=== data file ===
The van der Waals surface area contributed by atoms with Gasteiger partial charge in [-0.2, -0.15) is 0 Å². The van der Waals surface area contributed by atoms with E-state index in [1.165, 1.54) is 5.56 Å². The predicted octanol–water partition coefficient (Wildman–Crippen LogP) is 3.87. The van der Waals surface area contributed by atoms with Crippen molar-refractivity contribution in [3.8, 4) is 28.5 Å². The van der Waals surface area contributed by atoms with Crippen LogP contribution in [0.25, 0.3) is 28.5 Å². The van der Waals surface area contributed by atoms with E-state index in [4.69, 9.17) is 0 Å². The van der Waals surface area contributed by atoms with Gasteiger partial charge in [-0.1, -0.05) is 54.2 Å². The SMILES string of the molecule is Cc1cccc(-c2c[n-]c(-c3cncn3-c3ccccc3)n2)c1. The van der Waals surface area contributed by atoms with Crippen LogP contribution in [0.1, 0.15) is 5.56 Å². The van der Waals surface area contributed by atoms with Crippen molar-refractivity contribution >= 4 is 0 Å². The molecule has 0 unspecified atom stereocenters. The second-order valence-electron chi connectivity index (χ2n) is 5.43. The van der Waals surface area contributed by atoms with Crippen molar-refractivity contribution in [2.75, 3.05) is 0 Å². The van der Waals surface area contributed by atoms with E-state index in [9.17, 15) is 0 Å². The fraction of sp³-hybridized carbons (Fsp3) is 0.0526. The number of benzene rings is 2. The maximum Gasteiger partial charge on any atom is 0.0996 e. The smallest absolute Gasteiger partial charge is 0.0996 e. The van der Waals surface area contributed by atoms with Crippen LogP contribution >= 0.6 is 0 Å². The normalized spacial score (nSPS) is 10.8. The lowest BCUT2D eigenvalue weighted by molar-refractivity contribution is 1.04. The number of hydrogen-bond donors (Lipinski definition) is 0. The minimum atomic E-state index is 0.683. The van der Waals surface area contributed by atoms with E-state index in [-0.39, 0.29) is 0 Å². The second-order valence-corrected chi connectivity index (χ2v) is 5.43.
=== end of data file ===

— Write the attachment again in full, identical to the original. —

The van der Waals surface area contributed by atoms with Gasteiger partial charge in [-0.2, -0.15) is 0 Å². The van der Waals surface area contributed by atoms with E-state index in [1.165, 1.54) is 5.56 Å². The predicted octanol–water partition coefficient (Wildman–Crippen LogP) is 3.87. The van der Waals surface area contributed by atoms with Crippen molar-refractivity contribution in [3.8, 4) is 28.5 Å². The van der Waals surface area contributed by atoms with Crippen LogP contribution in [0.25, 0.3) is 28.5 Å². The van der Waals surface area contributed by atoms with E-state index in [4.69, 9.17) is 0 Å². The van der Waals surface area contributed by atoms with Gasteiger partial charge in [-0.1, -0.05) is 54.2 Å². The SMILES string of the molecule is Cc1cccc(-c2c[n-]c(-c3cncn3-c3ccccc3)n2)c1. The van der Waals surface area contributed by atoms with Crippen LogP contribution in [0.1, 0.15) is 5.56 Å². The van der Waals surface area contributed by atoms with Crippen molar-refractivity contribution >= 4 is 0 Å². The molecule has 0 unspecified atom stereocenters. The second-order valence-electron chi connectivity index (χ2n) is 5.43. The van der Waals surface area contributed by atoms with Crippen molar-refractivity contribution in [2.75, 3.05) is 0 Å². The van der Waals surface area contributed by atoms with E-state index in [9.17, 15) is 0 Å². The fraction of sp³-hybridized carbons (Fsp3) is 0.0526. The number of benzene rings is 2. The maximum Gasteiger partial charge on any atom is 0.0996 e. The smallest absolute Gasteiger partial charge is 0.0996 e. The van der Waals surface area contributed by atoms with Crippen LogP contribution >= 0.6 is 0 Å². The normalized spacial score (nSPS) is 10.8. The lowest BCUT2D eigenvalue weighted by molar-refractivity contribution is 1.04. The number of hydrogen-bond donors (Lipinski definition) is 0. The minimum atomic E-state index is 0.683. The van der Waals surface area contributed by atoms with E-state index in [-0.39, 0.29) is 0 Å². The second-order valence-corrected chi connectivity index (χ2v) is 5.43.